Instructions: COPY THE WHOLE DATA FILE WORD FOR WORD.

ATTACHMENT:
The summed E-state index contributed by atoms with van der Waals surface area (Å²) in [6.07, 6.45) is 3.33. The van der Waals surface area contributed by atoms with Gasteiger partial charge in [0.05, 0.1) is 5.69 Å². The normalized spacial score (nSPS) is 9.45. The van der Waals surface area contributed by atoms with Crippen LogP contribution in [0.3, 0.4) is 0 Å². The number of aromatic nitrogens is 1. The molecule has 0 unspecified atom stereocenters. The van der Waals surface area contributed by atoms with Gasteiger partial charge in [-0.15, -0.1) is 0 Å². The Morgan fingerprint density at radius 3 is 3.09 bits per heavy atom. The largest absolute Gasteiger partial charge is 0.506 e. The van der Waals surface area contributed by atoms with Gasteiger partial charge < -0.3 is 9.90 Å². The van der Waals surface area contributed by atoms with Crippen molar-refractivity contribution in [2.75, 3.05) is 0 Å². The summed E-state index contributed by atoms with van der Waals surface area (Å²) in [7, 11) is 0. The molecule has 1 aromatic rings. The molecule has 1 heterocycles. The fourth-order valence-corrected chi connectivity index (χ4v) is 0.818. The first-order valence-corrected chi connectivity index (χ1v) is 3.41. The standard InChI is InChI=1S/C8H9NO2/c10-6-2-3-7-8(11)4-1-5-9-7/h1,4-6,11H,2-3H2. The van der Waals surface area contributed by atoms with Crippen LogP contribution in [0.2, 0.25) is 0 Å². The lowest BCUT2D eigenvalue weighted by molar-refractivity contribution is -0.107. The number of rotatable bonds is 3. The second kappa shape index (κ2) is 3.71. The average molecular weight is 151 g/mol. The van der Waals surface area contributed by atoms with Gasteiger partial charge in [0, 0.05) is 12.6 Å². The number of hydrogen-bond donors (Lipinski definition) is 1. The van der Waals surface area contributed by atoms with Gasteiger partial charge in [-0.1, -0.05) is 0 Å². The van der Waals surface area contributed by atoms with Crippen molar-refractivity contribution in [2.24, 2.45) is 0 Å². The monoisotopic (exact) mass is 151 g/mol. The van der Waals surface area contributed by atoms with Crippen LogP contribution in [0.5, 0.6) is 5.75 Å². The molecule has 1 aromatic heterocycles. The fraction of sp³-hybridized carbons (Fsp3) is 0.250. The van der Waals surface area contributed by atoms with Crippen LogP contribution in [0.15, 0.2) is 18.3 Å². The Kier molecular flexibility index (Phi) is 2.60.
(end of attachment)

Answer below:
The summed E-state index contributed by atoms with van der Waals surface area (Å²) in [6.07, 6.45) is 3.33. The van der Waals surface area contributed by atoms with Gasteiger partial charge in [0.05, 0.1) is 5.69 Å². The normalized spacial score (nSPS) is 9.45. The van der Waals surface area contributed by atoms with Crippen LogP contribution in [0.3, 0.4) is 0 Å². The number of aromatic nitrogens is 1. The molecule has 0 unspecified atom stereocenters. The van der Waals surface area contributed by atoms with Gasteiger partial charge in [-0.15, -0.1) is 0 Å². The Morgan fingerprint density at radius 3 is 3.09 bits per heavy atom. The largest absolute Gasteiger partial charge is 0.506 e. The van der Waals surface area contributed by atoms with Gasteiger partial charge < -0.3 is 9.90 Å². The van der Waals surface area contributed by atoms with Crippen molar-refractivity contribution in [2.75, 3.05) is 0 Å². The summed E-state index contributed by atoms with van der Waals surface area (Å²) in [7, 11) is 0. The molecule has 1 aromatic rings. The molecule has 1 heterocycles. The fourth-order valence-corrected chi connectivity index (χ4v) is 0.818. The first-order valence-corrected chi connectivity index (χ1v) is 3.41. The standard InChI is InChI=1S/C8H9NO2/c10-6-2-3-7-8(11)4-1-5-9-7/h1,4-6,11H,2-3H2. The van der Waals surface area contributed by atoms with Crippen LogP contribution in [0.2, 0.25) is 0 Å². The lowest BCUT2D eigenvalue weighted by molar-refractivity contribution is -0.107. The number of rotatable bonds is 3. The second kappa shape index (κ2) is 3.71. The average molecular weight is 151 g/mol. The van der Waals surface area contributed by atoms with Gasteiger partial charge in [0, 0.05) is 12.6 Å². The number of hydrogen-bond donors (Lipinski definition) is 1. The van der Waals surface area contributed by atoms with Gasteiger partial charge in [-0.1, -0.05) is 0 Å². The van der Waals surface area contributed by atoms with Crippen molar-refractivity contribution in [2.24, 2.45) is 0 Å². The monoisotopic (exact) mass is 151 g/mol. The van der Waals surface area contributed by atoms with Crippen LogP contribution in [0.5, 0.6) is 5.75 Å². The molecule has 1 aromatic heterocycles. The fraction of sp³-hybridized carbons (Fsp3) is 0.250. The van der Waals surface area contributed by atoms with Crippen LogP contribution in [0.15, 0.2) is 18.3 Å². The Kier molecular flexibility index (Phi) is 2.60.